Cotton’s concerns were independently echoed in scientific studies. The “Indian study,”–a preprint written by Indian biomedical experts that was subsequently withdrawn after intense scrutiny–argued that “the finding of 4 unique inserts in the 2019-nCoV, all of which have identity /similarity to amino acid residues in key structural proteins of HIV-1 is unlikely to be fortuitous in nature,” thus implying a laboratory origin. At first glance, their findings appear consistent with the type of research we know has been taking place in Chinese labs.
Taiwanese Professor, Fang Chi-tai from the National Taiwan University, said:
The mutations found in the novel coronavirus are unusual in an academic sense. It is indeed possible that it is a man-made product. From an academic point of view, it is indeed possible that the amino acids were added to COVID-19 in the lab by humans.”
The video of Fang’s comments has since been removed and he has denied making the remarks.
In addition to origins of natural recombination and intermediate host, the killer coronavirus probably originated from a laboratory in Wuhan. Safety level may need to be reinforced in high risk biohazardous laboratories. Regulations may be taken to relocate these laboratories far away from city center and other densely populated places.
I’m not suggesting that anyone jump to conclusions about the origins of the virus. On the contrary, it is imperative that our scientists and journalists approach these questions with a willingness to follow the evidence wherever it leads. Excluding the possibility that this virus leaked from a laboratory before we fully understand the origins of the virus seems counterproductive to that end.
– The Cowboy Historian http://thecowboyhistorian.blogspot.com/2020/03/political-correctness-and-chinese-virus.html
Addendum: Political Correctness and the “Chinese Virus”
My original post about the Covid-19 virus pointed out that many journalists prematurely jumped to the conclusion that the virus could not possibly have leaked from the Wuhan Level-4 virology lab. The Bulletin of the Atomic Scientists were among the publications condemning Senator Tom Cotton in an article entitled, “Why do politicians keep breathing life into the false conspiracy theory that the coronavirus is a bioweapon?,” which presented Cotton as one of many sources pushing a bioweapon conspiracy theory.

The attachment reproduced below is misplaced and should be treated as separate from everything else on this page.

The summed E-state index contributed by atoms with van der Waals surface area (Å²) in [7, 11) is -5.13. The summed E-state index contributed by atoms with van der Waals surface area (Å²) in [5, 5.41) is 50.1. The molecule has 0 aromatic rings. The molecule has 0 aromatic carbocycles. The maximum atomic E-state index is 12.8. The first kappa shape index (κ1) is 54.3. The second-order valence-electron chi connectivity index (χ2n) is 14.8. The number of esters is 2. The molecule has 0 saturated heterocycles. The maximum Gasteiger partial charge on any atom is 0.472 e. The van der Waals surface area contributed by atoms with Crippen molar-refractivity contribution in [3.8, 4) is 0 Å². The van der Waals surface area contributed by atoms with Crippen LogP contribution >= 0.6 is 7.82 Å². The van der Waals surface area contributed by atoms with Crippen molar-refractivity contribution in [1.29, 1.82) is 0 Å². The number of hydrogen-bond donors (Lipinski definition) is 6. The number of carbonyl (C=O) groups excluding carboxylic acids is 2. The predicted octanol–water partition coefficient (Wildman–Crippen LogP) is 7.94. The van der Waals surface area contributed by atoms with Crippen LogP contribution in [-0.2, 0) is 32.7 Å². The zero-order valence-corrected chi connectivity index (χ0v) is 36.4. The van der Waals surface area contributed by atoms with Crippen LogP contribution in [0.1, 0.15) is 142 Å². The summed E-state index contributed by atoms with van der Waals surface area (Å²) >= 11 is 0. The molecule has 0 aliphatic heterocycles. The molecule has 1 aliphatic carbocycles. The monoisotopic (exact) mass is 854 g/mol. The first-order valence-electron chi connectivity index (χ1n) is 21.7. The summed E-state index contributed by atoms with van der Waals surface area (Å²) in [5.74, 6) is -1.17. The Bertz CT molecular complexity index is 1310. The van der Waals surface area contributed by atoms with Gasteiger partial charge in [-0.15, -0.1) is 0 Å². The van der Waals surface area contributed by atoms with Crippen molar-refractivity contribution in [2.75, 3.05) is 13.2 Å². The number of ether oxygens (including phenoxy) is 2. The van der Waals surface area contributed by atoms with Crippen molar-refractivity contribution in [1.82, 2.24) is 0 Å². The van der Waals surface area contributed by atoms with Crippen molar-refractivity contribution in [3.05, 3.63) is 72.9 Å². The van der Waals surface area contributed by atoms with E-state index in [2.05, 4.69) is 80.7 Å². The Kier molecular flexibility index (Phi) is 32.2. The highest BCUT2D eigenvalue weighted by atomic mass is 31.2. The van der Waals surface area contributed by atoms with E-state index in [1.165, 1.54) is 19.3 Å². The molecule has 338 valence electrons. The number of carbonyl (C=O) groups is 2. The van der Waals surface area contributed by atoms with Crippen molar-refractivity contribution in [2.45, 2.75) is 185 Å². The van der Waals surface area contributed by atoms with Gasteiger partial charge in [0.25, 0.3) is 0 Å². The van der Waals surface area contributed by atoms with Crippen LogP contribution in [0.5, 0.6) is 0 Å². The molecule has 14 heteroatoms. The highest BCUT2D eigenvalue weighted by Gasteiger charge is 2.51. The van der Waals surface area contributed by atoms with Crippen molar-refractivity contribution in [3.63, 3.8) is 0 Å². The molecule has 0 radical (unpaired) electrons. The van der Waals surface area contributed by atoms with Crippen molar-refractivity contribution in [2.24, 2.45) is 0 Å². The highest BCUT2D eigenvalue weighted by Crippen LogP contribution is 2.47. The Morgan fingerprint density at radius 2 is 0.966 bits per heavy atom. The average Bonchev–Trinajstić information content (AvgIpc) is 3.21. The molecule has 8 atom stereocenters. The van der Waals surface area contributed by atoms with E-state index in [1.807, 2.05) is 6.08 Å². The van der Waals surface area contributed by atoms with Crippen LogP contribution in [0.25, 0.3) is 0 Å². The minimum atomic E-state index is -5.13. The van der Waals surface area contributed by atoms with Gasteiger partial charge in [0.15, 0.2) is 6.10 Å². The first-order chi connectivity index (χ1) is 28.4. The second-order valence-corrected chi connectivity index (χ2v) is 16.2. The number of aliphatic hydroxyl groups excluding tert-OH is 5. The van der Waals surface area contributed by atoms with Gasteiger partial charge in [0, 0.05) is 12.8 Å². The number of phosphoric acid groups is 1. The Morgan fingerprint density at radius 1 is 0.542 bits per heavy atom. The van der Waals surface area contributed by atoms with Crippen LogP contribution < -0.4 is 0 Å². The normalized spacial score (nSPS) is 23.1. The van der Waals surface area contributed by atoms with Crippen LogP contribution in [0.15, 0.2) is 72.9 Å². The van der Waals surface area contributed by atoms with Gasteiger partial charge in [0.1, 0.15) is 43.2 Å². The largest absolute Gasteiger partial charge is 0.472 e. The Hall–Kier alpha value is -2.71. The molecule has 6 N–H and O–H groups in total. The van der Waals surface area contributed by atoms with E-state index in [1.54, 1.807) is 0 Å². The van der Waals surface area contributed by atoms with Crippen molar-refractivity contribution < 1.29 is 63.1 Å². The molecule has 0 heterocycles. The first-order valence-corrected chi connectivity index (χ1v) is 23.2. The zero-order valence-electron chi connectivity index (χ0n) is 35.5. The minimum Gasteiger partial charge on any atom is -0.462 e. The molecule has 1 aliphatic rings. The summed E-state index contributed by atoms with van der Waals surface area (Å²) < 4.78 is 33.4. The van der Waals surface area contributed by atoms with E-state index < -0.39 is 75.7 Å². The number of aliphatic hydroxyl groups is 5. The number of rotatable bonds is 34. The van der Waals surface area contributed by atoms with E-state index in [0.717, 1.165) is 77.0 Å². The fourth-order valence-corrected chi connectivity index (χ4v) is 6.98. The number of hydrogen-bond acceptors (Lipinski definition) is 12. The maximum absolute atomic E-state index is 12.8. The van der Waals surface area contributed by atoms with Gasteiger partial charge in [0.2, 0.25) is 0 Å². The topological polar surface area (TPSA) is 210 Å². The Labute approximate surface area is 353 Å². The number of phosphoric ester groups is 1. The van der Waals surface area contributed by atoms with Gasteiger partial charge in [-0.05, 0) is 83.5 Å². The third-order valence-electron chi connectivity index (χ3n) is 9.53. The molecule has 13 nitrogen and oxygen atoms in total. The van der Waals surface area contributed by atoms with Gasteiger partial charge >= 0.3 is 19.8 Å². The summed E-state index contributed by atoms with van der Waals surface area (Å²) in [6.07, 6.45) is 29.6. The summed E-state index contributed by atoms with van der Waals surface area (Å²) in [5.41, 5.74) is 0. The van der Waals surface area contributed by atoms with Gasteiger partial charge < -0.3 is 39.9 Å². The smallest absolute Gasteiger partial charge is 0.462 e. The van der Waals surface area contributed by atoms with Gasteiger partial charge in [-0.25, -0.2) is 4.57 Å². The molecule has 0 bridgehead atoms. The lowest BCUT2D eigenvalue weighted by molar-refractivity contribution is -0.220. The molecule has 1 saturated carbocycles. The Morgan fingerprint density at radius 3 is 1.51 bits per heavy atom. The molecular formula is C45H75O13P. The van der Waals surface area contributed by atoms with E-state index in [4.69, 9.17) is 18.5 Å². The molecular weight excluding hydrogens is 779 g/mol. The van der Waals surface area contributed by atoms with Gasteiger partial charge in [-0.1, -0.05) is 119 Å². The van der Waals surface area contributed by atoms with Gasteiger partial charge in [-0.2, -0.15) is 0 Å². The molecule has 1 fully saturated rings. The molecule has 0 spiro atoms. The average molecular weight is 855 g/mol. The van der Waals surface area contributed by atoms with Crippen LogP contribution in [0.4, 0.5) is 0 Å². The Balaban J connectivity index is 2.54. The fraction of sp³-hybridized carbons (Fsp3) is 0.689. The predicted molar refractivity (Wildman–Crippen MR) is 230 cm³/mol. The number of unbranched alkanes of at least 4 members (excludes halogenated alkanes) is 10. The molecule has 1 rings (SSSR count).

Yesterday, The Bulletin of Atomic Scientists published a new article that, while still condemning Cotton, now claims that “experts know the new coronavirus is not a bioweapon. They disagree on whether it could have leaked from a research lab.” The fresh look was inspired by analysis provided by Professor Richard Ebright (of Rutgers University’s Waksman Institute of Microbiology) to the Washington Post. Ebright suggested that the Covid-19 virus is not a laboratory-engineered bioweapon. However, considering the history of accidental leaks in China and elsewhere, he recognized that the virus may very well have been the result of a laboratory leak, and potentially from the two laboratories at Wuhan, which, as I pointed out in my previous post, have been studying bat coronaviruses for years.
-The Cowboy Historian
I will post updates below, as they become available:
– Arthur Waldron, Lauder Professor of International Relations in the Department of History at the University of Pennsylvania, writes that “COVID-19 Probably Originated in a Wuhan Lab.”
– In an American Greatness article, Steven W. Mosher, (President of the Population Research Institute), fired back at critics of himself and Senator Tom Cotton. He doubled down on the claim that the Covid-19 virus may have escaped from a Chinese lab. He also questions the motives of those who quickly moved to exonerate China.
– For an important update on this question, see the Washington Times article, “Chinese researchers isolated deadly bat coronaviruses near Wuhan animal market.”
– An interesting documentary produced by the Epoch Times.